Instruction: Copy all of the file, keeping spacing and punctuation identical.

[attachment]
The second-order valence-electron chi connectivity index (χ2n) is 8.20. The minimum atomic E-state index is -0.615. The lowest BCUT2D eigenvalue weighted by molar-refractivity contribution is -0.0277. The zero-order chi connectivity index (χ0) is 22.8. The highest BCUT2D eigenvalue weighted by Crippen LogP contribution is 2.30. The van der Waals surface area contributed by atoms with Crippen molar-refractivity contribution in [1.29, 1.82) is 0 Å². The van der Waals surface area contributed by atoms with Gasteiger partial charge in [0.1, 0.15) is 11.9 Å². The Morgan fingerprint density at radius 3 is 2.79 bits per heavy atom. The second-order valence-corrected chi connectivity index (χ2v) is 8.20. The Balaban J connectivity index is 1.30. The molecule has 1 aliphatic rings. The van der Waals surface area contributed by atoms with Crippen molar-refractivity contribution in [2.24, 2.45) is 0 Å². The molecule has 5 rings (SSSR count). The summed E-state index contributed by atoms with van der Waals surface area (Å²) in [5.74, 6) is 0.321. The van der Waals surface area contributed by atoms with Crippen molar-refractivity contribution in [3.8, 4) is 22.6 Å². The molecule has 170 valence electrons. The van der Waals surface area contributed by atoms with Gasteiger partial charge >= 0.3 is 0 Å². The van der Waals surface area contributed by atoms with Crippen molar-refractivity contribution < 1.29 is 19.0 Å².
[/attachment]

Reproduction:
The second-order valence-electron chi connectivity index (χ2n) is 8.20. The minimum atomic E-state index is -0.615. The lowest BCUT2D eigenvalue weighted by molar-refractivity contribution is -0.0277. The zero-order chi connectivity index (χ0) is 22.8. The highest BCUT2D eigenvalue weighted by Crippen LogP contribution is 2.30. The van der Waals surface area contributed by atoms with Crippen molar-refractivity contribution in [1.29, 1.82) is 0 Å². The van der Waals surface area contributed by atoms with Gasteiger partial charge in [0.1, 0.15) is 11.9 Å². The Morgan fingerprint density at radius 3 is 2.79 bits per heavy atom. The second-order valence-corrected chi connectivity index (χ2v) is 8.20. The Balaban J connectivity index is 1.30. The molecule has 1 aliphatic rings. The van der Waals surface area contributed by atoms with Crippen molar-refractivity contribution in [2.24, 2.45) is 0 Å². The molecule has 5 rings (SSSR count). The summed E-state index contributed by atoms with van der Waals surface area (Å²) in [5.74, 6) is 0.321. The van der Waals surface area contributed by atoms with Crippen molar-refractivity contribution in [3.8, 4) is 22.6 Å². The molecule has 170 valence electrons. The van der Waals surface area contributed by atoms with Gasteiger partial charge >= 0.3 is 0 Å². The van der Waals surface area contributed by atoms with Crippen molar-refractivity contribution < 1.29 is 19.0 Å².